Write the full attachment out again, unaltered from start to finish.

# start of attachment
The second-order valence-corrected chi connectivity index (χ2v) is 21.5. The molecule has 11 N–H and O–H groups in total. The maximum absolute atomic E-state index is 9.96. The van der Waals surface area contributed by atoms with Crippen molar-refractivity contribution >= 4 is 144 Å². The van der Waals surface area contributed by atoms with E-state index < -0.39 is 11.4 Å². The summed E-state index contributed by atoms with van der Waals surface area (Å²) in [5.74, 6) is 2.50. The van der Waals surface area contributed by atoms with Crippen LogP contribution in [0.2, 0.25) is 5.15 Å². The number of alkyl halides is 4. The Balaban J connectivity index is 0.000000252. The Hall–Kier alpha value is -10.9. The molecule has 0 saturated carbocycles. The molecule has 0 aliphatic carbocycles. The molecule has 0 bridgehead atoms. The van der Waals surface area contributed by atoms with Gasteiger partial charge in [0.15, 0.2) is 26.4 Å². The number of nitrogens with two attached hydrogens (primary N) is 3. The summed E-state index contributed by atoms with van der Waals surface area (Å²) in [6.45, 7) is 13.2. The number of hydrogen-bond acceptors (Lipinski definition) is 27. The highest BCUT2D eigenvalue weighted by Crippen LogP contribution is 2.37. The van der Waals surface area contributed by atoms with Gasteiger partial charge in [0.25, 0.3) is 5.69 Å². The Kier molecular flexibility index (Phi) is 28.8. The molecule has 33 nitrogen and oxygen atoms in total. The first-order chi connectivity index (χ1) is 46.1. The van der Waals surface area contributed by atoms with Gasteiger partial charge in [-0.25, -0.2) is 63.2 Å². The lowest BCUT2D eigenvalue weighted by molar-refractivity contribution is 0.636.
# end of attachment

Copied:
The second-order valence-corrected chi connectivity index (χ2v) is 21.5. The molecule has 11 N–H and O–H groups in total. The maximum absolute atomic E-state index is 9.96. The van der Waals surface area contributed by atoms with Crippen molar-refractivity contribution >= 4 is 144 Å². The van der Waals surface area contributed by atoms with E-state index < -0.39 is 11.4 Å². The summed E-state index contributed by atoms with van der Waals surface area (Å²) in [5.74, 6) is 2.50. The van der Waals surface area contributed by atoms with Crippen LogP contribution in [0.2, 0.25) is 5.15 Å². The number of alkyl halides is 4. The Balaban J connectivity index is 0.000000252. The Hall–Kier alpha value is -10.9. The molecule has 0 saturated carbocycles. The molecule has 0 aliphatic carbocycles. The molecule has 0 bridgehead atoms. The van der Waals surface area contributed by atoms with Gasteiger partial charge in [0.15, 0.2) is 26.4 Å². The number of nitrogens with two attached hydrogens (primary N) is 3. The summed E-state index contributed by atoms with van der Waals surface area (Å²) in [6.45, 7) is 13.2. The number of hydrogen-bond acceptors (Lipinski definition) is 27. The highest BCUT2D eigenvalue weighted by Crippen LogP contribution is 2.37. The van der Waals surface area contributed by atoms with Gasteiger partial charge in [0.25, 0.3) is 5.69 Å². The Kier molecular flexibility index (Phi) is 28.8. The molecule has 33 nitrogen and oxygen atoms in total. The first-order chi connectivity index (χ1) is 46.1. The van der Waals surface area contributed by atoms with Gasteiger partial charge in [-0.25, -0.2) is 63.2 Å². The lowest BCUT2D eigenvalue weighted by molar-refractivity contribution is 0.636.